In study, lifting weights does not raise risk of lymphedema for breast cancer survivors

Breast cancer survivors sometimes avoid strength training for fear it could increase their chances of lymphedema, blockage of the lymphatic system. But a study finds that a yearlong weightlifting program did not raise the risk of lymphedema among women who had had breast cancer.

The study, released Wednesday in the Journal of the American Medical Assn., followed 154 female breast cancer survivors who had at least two lymph nodes removed but were without symptoms of breast-cancer-related lymphedema when the study started. Removed or damaged lymph nodes can upset the normal lymphatic drainage process, often causing arm swelling and discomfort.

Half of the study participants were randomly assigned to a weight-lifting program, which included 13 weeks of instruction at a gym, a gym membership and nine months of working out on their own. The other participants did no exercise and served as a control.

In the weightlifting group, 11% of the women had an onset of lymphedema, versus 17% in the control group. When researchers looked at data on women who had had five or more lymph nodes removed, 7% in the weightlifting group and 22% in the control group had an onset of lymphedema.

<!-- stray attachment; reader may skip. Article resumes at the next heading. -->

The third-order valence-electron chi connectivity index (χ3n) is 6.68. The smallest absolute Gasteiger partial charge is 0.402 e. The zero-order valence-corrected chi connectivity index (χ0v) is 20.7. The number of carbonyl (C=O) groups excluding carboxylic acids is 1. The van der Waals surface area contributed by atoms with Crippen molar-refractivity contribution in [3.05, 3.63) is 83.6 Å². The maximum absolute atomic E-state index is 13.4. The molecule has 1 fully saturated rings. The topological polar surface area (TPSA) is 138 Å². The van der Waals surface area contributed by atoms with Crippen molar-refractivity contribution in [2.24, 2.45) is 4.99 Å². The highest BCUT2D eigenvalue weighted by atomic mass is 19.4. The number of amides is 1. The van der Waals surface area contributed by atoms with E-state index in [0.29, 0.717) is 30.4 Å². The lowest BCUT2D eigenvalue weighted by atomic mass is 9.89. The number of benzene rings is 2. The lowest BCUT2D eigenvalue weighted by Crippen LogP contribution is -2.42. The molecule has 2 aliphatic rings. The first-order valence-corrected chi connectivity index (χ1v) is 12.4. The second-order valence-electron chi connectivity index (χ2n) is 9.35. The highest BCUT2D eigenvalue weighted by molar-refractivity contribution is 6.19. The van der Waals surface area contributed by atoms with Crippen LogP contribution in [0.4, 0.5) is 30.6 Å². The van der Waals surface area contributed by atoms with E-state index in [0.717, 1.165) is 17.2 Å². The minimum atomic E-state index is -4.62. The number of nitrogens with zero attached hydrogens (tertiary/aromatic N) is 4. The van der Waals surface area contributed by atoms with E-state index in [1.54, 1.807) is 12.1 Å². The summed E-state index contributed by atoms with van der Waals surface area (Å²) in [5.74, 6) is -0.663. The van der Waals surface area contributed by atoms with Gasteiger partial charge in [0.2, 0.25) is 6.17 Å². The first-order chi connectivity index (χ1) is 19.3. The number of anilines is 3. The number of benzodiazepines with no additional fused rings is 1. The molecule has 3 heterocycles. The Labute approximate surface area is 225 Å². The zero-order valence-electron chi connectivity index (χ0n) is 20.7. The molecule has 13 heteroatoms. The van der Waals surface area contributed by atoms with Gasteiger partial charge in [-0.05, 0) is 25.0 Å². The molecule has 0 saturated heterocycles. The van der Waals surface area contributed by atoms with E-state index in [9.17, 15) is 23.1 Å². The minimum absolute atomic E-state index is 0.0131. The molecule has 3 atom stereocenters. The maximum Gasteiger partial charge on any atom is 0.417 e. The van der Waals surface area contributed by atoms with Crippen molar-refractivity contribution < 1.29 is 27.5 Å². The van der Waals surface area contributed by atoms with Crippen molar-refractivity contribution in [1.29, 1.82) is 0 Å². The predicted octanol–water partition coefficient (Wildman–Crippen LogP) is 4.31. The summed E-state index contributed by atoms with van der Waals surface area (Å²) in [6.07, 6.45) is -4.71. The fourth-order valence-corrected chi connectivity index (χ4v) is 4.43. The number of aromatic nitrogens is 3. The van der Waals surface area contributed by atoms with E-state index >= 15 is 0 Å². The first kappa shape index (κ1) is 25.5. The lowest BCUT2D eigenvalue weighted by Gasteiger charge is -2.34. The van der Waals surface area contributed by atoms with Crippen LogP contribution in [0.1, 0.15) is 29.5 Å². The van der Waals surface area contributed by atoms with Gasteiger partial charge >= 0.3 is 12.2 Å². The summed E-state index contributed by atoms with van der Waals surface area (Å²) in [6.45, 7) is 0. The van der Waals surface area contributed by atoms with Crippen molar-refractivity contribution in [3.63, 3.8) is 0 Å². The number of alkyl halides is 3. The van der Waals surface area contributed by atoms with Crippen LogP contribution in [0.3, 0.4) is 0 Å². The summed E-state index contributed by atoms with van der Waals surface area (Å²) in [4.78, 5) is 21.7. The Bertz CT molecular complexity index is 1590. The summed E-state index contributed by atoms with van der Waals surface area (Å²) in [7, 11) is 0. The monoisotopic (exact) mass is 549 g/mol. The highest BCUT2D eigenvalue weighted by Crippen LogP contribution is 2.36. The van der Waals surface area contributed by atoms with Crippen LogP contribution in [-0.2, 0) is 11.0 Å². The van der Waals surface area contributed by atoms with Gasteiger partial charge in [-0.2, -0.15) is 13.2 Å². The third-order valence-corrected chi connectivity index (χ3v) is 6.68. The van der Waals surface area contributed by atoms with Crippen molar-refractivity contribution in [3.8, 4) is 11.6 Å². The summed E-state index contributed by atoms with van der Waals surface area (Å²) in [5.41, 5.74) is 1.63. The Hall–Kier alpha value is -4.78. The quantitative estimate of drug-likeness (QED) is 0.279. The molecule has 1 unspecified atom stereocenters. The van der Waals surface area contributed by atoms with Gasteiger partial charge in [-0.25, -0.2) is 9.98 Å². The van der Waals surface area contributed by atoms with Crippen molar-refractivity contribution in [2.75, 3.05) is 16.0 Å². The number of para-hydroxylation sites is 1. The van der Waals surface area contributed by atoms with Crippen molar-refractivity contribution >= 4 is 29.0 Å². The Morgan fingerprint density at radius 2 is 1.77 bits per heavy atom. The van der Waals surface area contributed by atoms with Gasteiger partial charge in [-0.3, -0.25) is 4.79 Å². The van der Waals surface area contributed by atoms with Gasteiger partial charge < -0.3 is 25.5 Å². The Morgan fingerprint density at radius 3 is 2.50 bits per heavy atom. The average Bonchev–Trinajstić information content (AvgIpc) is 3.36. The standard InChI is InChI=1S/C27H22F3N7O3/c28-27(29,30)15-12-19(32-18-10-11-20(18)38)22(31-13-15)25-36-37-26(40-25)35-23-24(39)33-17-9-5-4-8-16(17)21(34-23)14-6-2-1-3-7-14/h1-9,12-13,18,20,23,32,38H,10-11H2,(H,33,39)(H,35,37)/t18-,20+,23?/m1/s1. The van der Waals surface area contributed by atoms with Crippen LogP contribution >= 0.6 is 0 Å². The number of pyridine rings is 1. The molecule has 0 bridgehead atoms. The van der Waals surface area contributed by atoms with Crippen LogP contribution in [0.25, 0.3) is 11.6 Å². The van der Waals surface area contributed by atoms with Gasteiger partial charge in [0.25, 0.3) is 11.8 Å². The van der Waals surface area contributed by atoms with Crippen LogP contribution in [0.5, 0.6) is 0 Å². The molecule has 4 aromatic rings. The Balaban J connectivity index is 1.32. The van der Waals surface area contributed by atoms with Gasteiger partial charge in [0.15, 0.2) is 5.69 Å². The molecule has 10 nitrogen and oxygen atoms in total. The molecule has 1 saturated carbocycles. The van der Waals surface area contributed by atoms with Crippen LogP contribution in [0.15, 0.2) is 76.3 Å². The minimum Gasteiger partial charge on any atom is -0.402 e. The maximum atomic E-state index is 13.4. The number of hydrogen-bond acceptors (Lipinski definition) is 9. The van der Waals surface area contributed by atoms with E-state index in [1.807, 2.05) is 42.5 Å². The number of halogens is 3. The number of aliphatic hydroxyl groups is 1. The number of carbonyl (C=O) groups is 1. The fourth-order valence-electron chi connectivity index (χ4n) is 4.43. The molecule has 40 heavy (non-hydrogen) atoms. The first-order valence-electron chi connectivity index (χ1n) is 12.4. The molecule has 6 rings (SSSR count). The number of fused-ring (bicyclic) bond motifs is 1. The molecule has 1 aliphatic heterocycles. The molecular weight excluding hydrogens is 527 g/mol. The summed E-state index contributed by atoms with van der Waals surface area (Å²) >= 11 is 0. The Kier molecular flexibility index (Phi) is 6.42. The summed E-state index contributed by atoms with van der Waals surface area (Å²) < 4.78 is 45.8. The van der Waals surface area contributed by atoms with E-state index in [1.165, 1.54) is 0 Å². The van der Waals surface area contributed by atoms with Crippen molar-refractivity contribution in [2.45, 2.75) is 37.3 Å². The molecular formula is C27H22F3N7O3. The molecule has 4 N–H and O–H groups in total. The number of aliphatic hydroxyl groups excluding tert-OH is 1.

Many breast cancer survivors avoid exercise or even lifting heavy objects, fearing they’ll trigger lymphedema. That can lead to weakened muscles and injuries.

Those in the weightlifting group got stronger (no surprise there) and had a lower percentage of body fat that those in the control group. Food intake didn’t differ between the groups.

In the study, the authors wrote, “The findings of our study remove concerns that slowly progressive weightlifting will increase risk of lymphedema onset in breast cancer survivors.”